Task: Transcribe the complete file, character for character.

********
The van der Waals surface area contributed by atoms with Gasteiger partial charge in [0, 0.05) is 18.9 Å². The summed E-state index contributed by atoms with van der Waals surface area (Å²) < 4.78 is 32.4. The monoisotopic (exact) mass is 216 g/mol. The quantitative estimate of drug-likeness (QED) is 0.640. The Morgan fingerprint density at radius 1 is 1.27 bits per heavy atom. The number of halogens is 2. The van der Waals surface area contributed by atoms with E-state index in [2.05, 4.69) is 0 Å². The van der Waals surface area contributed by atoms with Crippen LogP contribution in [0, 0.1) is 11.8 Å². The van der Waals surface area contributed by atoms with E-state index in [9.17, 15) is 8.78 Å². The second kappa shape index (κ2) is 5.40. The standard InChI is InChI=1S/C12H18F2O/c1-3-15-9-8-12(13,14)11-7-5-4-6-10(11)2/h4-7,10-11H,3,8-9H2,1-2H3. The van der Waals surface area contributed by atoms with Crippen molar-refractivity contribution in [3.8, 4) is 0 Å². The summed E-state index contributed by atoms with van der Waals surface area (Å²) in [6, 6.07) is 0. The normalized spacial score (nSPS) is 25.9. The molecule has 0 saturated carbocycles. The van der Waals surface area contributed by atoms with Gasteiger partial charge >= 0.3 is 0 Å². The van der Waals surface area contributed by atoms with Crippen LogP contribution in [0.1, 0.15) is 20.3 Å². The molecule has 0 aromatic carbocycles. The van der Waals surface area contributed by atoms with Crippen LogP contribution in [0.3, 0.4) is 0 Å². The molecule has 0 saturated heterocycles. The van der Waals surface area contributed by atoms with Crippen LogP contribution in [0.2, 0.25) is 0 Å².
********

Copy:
The van der Waals surface area contributed by atoms with Gasteiger partial charge in [0, 0.05) is 18.9 Å². The summed E-state index contributed by atoms with van der Waals surface area (Å²) < 4.78 is 32.4. The monoisotopic (exact) mass is 216 g/mol. The quantitative estimate of drug-likeness (QED) is 0.640. The Morgan fingerprint density at radius 1 is 1.27 bits per heavy atom. The number of halogens is 2. The van der Waals surface area contributed by atoms with E-state index in [2.05, 4.69) is 0 Å². The van der Waals surface area contributed by atoms with Crippen LogP contribution in [0, 0.1) is 11.8 Å². The van der Waals surface area contributed by atoms with E-state index in [9.17, 15) is 8.78 Å². The second kappa shape index (κ2) is 5.40. The standard InChI is InChI=1S/C12H18F2O/c1-3-15-9-8-12(13,14)11-7-5-4-6-10(11)2/h4-7,10-11H,3,8-9H2,1-2H3. The van der Waals surface area contributed by atoms with Crippen molar-refractivity contribution in [3.8, 4) is 0 Å². The summed E-state index contributed by atoms with van der Waals surface area (Å²) in [6, 6.07) is 0. The normalized spacial score (nSPS) is 25.9. The molecule has 0 saturated carbocycles. The van der Waals surface area contributed by atoms with Gasteiger partial charge >= 0.3 is 0 Å². The van der Waals surface area contributed by atoms with Crippen LogP contribution in [0.1, 0.15) is 20.3 Å². The molecule has 0 aromatic carbocycles. The van der Waals surface area contributed by atoms with Crippen LogP contribution in [0.3, 0.4) is 0 Å². The molecule has 0 saturated heterocycles. The van der Waals surface area contributed by atoms with Crippen LogP contribution in [0.2, 0.25) is 0 Å².